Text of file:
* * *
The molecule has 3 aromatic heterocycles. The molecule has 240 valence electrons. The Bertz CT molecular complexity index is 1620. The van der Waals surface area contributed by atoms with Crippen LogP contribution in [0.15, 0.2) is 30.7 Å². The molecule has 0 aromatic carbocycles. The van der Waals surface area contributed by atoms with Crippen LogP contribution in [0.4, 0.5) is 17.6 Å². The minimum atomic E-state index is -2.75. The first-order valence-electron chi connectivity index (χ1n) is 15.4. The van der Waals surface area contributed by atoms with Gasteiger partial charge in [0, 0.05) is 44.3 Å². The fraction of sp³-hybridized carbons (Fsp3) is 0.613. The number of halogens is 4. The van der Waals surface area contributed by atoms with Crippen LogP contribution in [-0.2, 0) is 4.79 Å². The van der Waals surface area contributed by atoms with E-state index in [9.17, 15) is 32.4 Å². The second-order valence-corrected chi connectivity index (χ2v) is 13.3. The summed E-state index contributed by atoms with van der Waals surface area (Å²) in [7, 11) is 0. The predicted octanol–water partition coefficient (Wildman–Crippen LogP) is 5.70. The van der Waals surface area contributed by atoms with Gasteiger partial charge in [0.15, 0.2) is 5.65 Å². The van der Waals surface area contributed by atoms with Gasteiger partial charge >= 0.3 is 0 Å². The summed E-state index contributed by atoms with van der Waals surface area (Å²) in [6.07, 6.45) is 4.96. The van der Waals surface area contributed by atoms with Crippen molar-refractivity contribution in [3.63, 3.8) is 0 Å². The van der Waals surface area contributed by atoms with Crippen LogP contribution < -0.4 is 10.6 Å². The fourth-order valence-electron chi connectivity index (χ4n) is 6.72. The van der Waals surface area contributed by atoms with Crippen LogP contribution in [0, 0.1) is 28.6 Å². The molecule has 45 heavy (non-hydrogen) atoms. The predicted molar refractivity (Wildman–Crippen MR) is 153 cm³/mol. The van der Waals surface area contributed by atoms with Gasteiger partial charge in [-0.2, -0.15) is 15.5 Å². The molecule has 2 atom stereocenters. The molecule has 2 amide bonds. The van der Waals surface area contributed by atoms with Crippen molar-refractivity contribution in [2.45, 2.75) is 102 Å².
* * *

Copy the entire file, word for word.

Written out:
The molecule has 3 aromatic heterocycles. The molecule has 240 valence electrons. The Bertz CT molecular complexity index is 1620. The van der Waals surface area contributed by atoms with Crippen LogP contribution in [0.15, 0.2) is 30.7 Å². The molecule has 0 aromatic carbocycles. The van der Waals surface area contributed by atoms with Crippen LogP contribution in [0.4, 0.5) is 17.6 Å². The minimum atomic E-state index is -2.75. The first-order valence-electron chi connectivity index (χ1n) is 15.4. The van der Waals surface area contributed by atoms with Gasteiger partial charge in [0, 0.05) is 44.3 Å². The fraction of sp³-hybridized carbons (Fsp3) is 0.613. The number of halogens is 4. The van der Waals surface area contributed by atoms with Crippen LogP contribution in [-0.2, 0) is 4.79 Å². The van der Waals surface area contributed by atoms with E-state index in [9.17, 15) is 32.4 Å². The second-order valence-corrected chi connectivity index (χ2v) is 13.3. The summed E-state index contributed by atoms with van der Waals surface area (Å²) in [7, 11) is 0. The predicted octanol–water partition coefficient (Wildman–Crippen LogP) is 5.70. The van der Waals surface area contributed by atoms with Gasteiger partial charge in [0.15, 0.2) is 5.65 Å². The van der Waals surface area contributed by atoms with Gasteiger partial charge >= 0.3 is 0 Å². The summed E-state index contributed by atoms with van der Waals surface area (Å²) in [6.07, 6.45) is 4.96. The van der Waals surface area contributed by atoms with Crippen molar-refractivity contribution in [3.63, 3.8) is 0 Å². The van der Waals surface area contributed by atoms with Crippen LogP contribution < -0.4 is 10.6 Å². The fourth-order valence-electron chi connectivity index (χ4n) is 6.72. The van der Waals surface area contributed by atoms with Crippen LogP contribution in [0, 0.1) is 28.6 Å². The molecule has 45 heavy (non-hydrogen) atoms. The predicted molar refractivity (Wildman–Crippen MR) is 153 cm³/mol. The van der Waals surface area contributed by atoms with Gasteiger partial charge in [-0.2, -0.15) is 15.5 Å². The molecule has 2 atom stereocenters. The molecule has 2 amide bonds. The van der Waals surface area contributed by atoms with Crippen molar-refractivity contribution in [2.45, 2.75) is 102 Å².